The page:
A reflective prelude blog before I leave on this amazing adventure

Waiting in JFK for the flight………. The flying portion of this journey will take me half around the Earth, into the southern hemisphere, past New Zealand and to ancient continent of Australia. The entire journey will consist of about 20 hours of flight time in total, with a stop over at LAX and then a 15-hour flight to Sydney, Australia. The first leg of the journey will take me to the non-exotic place of LAX,…

Thinking about Rocks

Everything I’ve ever known about rocks comes from exploring a creek bed in southern Kentucky with my Grandma. My parents would drop myself and my brother off every summer without fail for a week or two at Grandma’s. She lived in a small town and her neighbors were dairy farmers. Usually we’d take a day trip out to the creek with a trunk full of a packed cooler, towels, and old plastic buckets (the kind…

Lift Off!!!!!!!

By Matthew Campbell Day 15 on the 2017 School of Rock Expedition began with a discussion on understanding Global Climate Change, and its relationship to human activities and processes happening today. Our group was exposed to new learning activities and modules designed by the educators at the Museum of Paleontology, University of California, Berkley Campus.  These activities provided hands on approach comparing the differences between ‘cause’ and ‘effect’ in relationship to changing climate, providing a…

July 24: Background on the International Ocean Discovery Program

The expedition (i.e., IODP Expedition 371) I will be on is part of the Integrated Ocean Discovery Program (IODP). It is an amazing program and I would like to share a bit of its history as it is the most successful international science program (perhaps outside the International Space Station) and for me being on an IODP expedition is the closest I will ever get to being on USS Enterprise with Captain Kirk and Spock!!…

May All Scientists Have Good Mothers!

May All Scientists Have Good Mothers!

I know, it may seem a bit odd to start a blog entry on an advanced oceangoing research vessel by saying something that may seem so left of center – but hear me out. And if you have not the best relationship with your natal person – please substitute an appropriate corollary. At School of Rock (SOR) we start every day with a go-around where we share some aspect of our professional craft; a bit…

Pekar’s first blog: Introduction

Greetings I am a geology professor in the School of Earth and Environmental Sciences at Queens College and research past climate and oceanographic changes during times (16- 45 million years ago) when CO2 was as high as what is predicted for the 21st century (500-1000 ppm). With CO2 is rising rapidly today due to anthropogenic fossil fuel use and changes in land use (e.g., cutting down forest, etc.), Humanity has started an uncontrolled experiment that is…

Rockers rocking through the West Pacific – #thefloatingclassroom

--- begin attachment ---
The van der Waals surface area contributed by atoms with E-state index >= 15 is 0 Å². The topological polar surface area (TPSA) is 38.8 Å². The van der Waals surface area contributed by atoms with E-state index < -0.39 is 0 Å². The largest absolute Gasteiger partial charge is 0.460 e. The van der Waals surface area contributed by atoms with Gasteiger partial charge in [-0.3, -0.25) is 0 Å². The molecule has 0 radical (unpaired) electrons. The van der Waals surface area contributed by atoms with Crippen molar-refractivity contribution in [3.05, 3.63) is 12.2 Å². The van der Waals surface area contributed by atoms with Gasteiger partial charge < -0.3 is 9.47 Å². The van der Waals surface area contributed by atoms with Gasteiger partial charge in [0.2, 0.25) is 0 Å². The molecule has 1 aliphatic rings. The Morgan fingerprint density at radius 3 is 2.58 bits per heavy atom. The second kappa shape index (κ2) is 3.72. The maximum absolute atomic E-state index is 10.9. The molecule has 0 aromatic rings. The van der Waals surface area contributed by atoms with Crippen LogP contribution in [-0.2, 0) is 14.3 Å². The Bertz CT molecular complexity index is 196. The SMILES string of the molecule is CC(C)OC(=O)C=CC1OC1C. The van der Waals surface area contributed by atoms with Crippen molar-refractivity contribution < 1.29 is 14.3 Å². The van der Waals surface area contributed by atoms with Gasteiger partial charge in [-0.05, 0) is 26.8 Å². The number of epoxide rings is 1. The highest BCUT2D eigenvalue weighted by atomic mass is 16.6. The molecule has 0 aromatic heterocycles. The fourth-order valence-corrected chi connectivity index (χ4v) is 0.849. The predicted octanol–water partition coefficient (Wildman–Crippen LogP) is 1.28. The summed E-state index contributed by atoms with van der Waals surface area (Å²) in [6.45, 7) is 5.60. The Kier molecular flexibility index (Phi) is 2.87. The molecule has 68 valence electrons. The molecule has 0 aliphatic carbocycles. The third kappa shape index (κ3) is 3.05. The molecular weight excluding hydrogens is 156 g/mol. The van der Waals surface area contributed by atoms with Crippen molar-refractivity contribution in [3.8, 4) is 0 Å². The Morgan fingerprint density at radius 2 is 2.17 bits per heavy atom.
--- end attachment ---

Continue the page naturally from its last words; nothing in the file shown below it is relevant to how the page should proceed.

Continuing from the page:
Rockers rocking through the West Pacific – #thefloatingclassroom

Spectacular, sparkling sunrises and colourful, radiating sunsets, cracking thunderstorms accompanied by vibrant, fork and sheet lightning, swelling waves which abate to mirrored incandescent, coloured Pacific blue waters, prevailing winds which swirl around the ship providing a much needed cooling effect to relieve the day’s humidity, volcanic island arcs defined by violently erupted stratovolcanoes and their lava domes and nightly bioluminescent glows episodic revealing themselves in the smashing bow waves of the ship. This is just…

CORE ON DECK!

CORE ON DECK!

Another day aboard the JR. For the first time I am seeing people working at sea and eating more than becoming seasick. The ship is incredibly stable and the meals have been fantastic, the galley staff is amazing! In the morning we continued the mini-course on Oceanography and today the subject was climatic changes based on records in biogenic sediments called foraminiferas. Faced with a robust compilation of data previously collected by the IODP (DSDP,…

The day the dinosaurs died or at least the non-avian ones.

The day the dinosaurs died or at least the non-avian ones.

Good science is conservative. Good scientists, by nature, are good skeptics. Scientists can argue for decades over a working hypothesis before consensus is ever reached. We can spend our entire careers disagreeing and trying to counter other arguments regarding a particular scientific concept. Due to this natural skepticism, a humongous body of evidence is required to dismantle any pre-existing idea. One example of this skeptical scientific process involves telling the story of what might have…

Food, glorious FOOD!

Food, glorious FOOD!

A transit on a drill ship at sea is not ordinarily where you would expect to be fine dining, but so far on the JOIDES Resolution, the culinary delights keep coming! Around the clock, the School of Rockers and rest of the crew are treated to a huge variety of menu items, specifically designed to nourish and satisfy all tastes and appetites. Each day’s dinner menu includes three different entrees, often featuring a variety of…